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Abstract Title:

Effects of a flaxseed-derived lignan supplement on C-reactive protein, IL-6 and retinol-binding protein 4 in type 2 diabetic patients.

Abstract Source:

Br J Nutr. 2009 Apr;101(8):1145-9. PMID: 18775100

Abstract Author(s):

An Pan, Wendy Demark-Wahnefried, Xingwang Ye, Zhijie Yu, Huaixing Li, Qibin Qi, Jianqin Sun, Yanqiu Chen, Xiafei Chen, Yong Liu, Xu Lin

Abstract:

Elevated C-reactive protein (CRP), IL-6 and retinol-binding protein 4 (RBP4) levels are associated with insulin resistance and diabetes mellitus. Phytoestrogens (including lignans and isoflavones) may enhance the management of diabetes and are hypothesized to act through inflammation pathways. The present study explored the effects of flaxseed-derived lignan on inflammatory factors and RBP4 concentrations in type 2 diabetics, who have higher levels of these biomarkers. Seventy community-dwelling diabetic patients (twenty-six men and forty-four post-menopausal women) with mild hypercholesterolaemia completed a randomized, double-blind, placebo-controlled, cross-over trial of supplementation with flaxseed-derived lignan capsules (360 mg/d) or placebo for 12 weeks, separated by an 8-week wash-out period. The participants maintained their habitual diets and levels of physical activity. Baseline to follow-up concentrations of CRP increased significantly within the placebo group (1.42 (sem 0.19) v. 1.96 (sem 0.22) mg/l, P < 0.001), but were comparatively unchanged in the lignan-supplemented group (1.67 (sem 0.19) v. 1.90 (sem 0.26) mg/l, P = 0.94); a significant difference was observed between treatments ( - 0.45 (95 % CI - 0.76, - 0.08) mg/l, P = 0.021). This effect was confined to women (P = 0.016), but not observed in men (P = 0.49). No between-treatment differences were found with regard to IL-6 or RBP4; though IL-6 concentrations increased significantly from baseline to follow-up in both groups (P = 0.004 and P < 0.001 following lignan and placebo treatments, respectively). The study suggests that lignan might modulate CRP levels in type 2 diabetics. These results need to be confirmed by further large clinical trials of longer duration.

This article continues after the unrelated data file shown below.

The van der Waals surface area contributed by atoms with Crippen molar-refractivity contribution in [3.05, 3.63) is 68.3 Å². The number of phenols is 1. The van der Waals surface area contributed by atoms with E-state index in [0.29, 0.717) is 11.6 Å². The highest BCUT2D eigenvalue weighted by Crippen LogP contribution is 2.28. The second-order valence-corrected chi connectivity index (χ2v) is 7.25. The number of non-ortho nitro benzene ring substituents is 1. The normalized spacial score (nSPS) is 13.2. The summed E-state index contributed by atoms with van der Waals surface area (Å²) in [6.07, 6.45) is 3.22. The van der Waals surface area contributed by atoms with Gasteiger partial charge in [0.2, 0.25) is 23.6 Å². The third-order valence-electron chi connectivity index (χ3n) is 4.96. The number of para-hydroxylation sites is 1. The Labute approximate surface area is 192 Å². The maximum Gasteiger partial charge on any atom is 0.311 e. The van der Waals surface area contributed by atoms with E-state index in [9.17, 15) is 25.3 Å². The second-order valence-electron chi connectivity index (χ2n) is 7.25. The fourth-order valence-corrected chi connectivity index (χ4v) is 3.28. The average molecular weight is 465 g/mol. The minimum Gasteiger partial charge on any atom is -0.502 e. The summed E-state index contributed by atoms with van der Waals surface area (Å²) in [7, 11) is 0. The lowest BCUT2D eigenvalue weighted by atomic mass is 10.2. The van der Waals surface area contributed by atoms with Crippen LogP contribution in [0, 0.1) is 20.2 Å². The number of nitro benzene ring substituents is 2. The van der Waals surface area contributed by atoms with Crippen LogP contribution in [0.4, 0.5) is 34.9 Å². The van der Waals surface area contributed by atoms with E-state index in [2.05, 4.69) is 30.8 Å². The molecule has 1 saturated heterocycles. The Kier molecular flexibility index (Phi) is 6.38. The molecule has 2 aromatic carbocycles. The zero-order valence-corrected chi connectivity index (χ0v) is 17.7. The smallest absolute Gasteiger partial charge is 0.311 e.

Study Type : Human Study

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Sayer Ji
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